This was my first attempt at this style of work, and I'm really looking forward to James' final edit.
Of course I took my camera to capture some stills...
©2013 Matt Elliott
|Foxy ©Matt Elliott 2013|
|©Matt Elliott 2013|
As guest arrived I asked them if they would like group/individual images. I thought this would be the best time as not to disturb their meal, drinking and any other entertainment they had lined-up for the evening. Although a fair amount of people wanted their picture taken, a lot bluntly refused, not everyone is happy about having their picture taken...be polite.
For the rest of the evening I took candid style work and was asked a lot to take pictures of various groups. For this I used a bounce flash and knew I would be able to adjust my white balance in post production.
© Matt Elliott 2013
|Stereophonics ©Matt Elliott 2013|
With regards to working professionally this makes life much easier with regards to space to work in, even if you are under a certain amount of pressure. The norm is to shoot the first three songs without the use of flash. This fills some photographers with dread knowing the light will be low, however I can't see why you would want to use flash anyway as it does very little and only take away from the atmosphere.
Paloma Faith ©Matt Elliott 2013
The one downside I have found with only being allowed to work on the first three songs is the band will come on fresh-faced and start on a fairly low tempo. I always make sure I focus on the frontman/ woman first as that's what the paper will want. If you can capture some wide angle shots of the stage then all the better, but make sure you cover you back first.
Plan B ©Matt Elliott 2013
From what I have learnt in a small space of time....
Stereophonics ©Matt Elliott 2013
You can see more of my work here....
|Mike Ojo Plymouth Raiders ©Matt Elliott 2013|
|©2012 Matt Elliott (no fill-flash)|
As soon as I arrived, making sure I was early, I took some test shots for exposure readings and knew it was going to be a 'trying' event. I bought with me some continuous lighting (LED) which I thought would be useful for the staged images (speeches) and to be honest would have struggled without them.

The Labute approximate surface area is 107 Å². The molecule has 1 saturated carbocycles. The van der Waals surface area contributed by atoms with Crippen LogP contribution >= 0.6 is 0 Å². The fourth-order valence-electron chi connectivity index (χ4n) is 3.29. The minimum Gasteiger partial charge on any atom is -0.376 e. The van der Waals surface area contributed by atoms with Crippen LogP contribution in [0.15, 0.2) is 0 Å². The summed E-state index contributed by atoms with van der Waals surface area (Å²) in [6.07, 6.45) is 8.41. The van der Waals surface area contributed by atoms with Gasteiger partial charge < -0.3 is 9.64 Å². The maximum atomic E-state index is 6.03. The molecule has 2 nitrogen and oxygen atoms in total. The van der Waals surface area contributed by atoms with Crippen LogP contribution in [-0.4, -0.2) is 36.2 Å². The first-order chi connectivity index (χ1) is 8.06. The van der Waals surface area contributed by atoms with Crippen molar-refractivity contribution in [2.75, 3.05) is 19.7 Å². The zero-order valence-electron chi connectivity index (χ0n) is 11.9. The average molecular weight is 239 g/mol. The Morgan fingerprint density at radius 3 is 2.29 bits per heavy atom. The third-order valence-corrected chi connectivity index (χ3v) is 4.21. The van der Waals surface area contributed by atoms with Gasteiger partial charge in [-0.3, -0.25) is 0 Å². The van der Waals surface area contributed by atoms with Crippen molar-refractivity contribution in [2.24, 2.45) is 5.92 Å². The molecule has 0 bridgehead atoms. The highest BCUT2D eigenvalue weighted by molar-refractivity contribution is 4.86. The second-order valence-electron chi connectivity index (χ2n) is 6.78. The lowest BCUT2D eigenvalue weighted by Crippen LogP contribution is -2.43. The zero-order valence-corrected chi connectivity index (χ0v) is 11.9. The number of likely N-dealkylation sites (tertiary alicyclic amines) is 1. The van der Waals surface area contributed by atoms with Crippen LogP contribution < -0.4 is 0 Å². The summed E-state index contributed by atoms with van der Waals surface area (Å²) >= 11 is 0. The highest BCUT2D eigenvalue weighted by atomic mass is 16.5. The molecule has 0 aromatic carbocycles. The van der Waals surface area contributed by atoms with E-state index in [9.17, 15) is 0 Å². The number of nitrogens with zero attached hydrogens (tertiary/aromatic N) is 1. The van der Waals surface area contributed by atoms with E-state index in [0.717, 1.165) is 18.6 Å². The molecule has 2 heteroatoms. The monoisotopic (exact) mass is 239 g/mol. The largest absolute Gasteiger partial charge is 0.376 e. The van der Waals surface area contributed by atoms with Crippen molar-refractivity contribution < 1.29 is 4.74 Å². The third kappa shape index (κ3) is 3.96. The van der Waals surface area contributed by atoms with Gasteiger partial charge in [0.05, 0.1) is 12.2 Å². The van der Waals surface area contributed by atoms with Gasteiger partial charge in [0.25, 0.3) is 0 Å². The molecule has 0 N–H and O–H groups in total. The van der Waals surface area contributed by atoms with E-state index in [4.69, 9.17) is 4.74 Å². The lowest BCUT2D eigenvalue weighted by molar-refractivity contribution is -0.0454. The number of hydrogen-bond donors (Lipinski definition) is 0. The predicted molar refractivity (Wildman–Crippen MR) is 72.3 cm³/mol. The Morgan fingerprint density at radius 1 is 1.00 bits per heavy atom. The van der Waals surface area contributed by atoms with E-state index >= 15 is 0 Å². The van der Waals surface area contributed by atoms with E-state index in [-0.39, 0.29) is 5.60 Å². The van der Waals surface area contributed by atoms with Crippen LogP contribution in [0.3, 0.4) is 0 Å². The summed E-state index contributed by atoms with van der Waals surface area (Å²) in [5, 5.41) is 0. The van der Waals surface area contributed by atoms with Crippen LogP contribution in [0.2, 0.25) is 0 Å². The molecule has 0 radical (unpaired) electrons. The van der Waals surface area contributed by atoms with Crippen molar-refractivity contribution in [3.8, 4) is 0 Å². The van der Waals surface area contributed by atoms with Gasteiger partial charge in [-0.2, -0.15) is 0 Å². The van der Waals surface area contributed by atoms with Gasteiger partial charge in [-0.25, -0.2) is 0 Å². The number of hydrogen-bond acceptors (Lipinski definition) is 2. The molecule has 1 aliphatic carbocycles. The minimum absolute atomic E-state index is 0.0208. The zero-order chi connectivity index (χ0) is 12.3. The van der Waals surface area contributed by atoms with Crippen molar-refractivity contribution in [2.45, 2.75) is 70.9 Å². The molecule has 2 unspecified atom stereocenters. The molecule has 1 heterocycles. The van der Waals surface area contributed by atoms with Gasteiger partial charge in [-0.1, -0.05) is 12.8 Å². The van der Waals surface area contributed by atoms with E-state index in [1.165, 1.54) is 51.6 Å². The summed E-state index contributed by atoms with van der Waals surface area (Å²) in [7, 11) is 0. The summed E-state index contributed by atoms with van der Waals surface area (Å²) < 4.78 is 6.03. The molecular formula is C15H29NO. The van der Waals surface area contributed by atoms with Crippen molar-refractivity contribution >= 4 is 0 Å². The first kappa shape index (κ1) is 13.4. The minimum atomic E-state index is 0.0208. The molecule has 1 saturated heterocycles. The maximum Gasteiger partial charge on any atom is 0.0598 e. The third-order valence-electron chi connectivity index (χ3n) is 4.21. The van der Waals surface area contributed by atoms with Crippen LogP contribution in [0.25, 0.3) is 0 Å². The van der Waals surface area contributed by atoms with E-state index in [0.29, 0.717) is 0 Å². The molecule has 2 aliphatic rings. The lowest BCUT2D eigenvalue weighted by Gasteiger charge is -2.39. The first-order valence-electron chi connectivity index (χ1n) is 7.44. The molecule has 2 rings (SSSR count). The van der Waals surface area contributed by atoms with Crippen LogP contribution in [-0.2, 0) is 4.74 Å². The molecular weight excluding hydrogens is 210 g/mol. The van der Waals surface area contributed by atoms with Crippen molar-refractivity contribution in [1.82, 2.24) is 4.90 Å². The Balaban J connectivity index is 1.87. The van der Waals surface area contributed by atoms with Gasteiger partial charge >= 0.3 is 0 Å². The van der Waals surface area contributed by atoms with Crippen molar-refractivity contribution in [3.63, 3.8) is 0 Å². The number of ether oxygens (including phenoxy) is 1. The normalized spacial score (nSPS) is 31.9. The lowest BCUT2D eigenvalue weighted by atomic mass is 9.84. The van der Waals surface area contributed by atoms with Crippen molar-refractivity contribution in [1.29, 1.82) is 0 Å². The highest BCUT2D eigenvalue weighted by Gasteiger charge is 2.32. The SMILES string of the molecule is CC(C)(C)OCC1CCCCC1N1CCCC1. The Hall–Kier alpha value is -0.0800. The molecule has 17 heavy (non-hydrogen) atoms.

My camera bag always contains several different lenses
My preference when working on events is my 24-70 2.8. it works well in low light, however at 6400 ISO (very noisy) ƒ2.8 I was still only getting 1/15- 1/20 th which is no good for motion. I showed this to the organiser and was allowed to use flash for a few images with my back to the fish tank.
©2012 Matt Elliott (with flash)
This was short lived as one of the staff then said one of the fish was becoming agitated and asked me not to use any more flash. As the organiser wanted some group/portrait shots I said it would be best if we found a useable area with some flash. I didn't want to disrupt the guests evening and asked for several people to come and have their picture taken.
For the remainder of the evening I shot at a distance using my 135mm prime at ƒ1.8. I took a high viewpoint to take advantage of available light and knew I would be removing noise in Lightroom 4 when post-proccessing my work.
Overall, under the circumstances, I was more than happy with what I achieved. The client received 250 fully edited images and I was able to push the boundaries of low light photography to an acceptable standard. For future work I have been asked to cover their Ball at the Cornwall Hotel in March and to my relief I can use flash as much as I want, I will also ask for an assistant to help for their own experience.
If you are ever asked to do a job like this my advice would be don't do it unless you have the right equipment and are confident in these conditions. There's no point in over-streching yourself and getting a bad name in the long-term. However there are plenty of opportunities to practice.
All images ©Matt Elliott 2013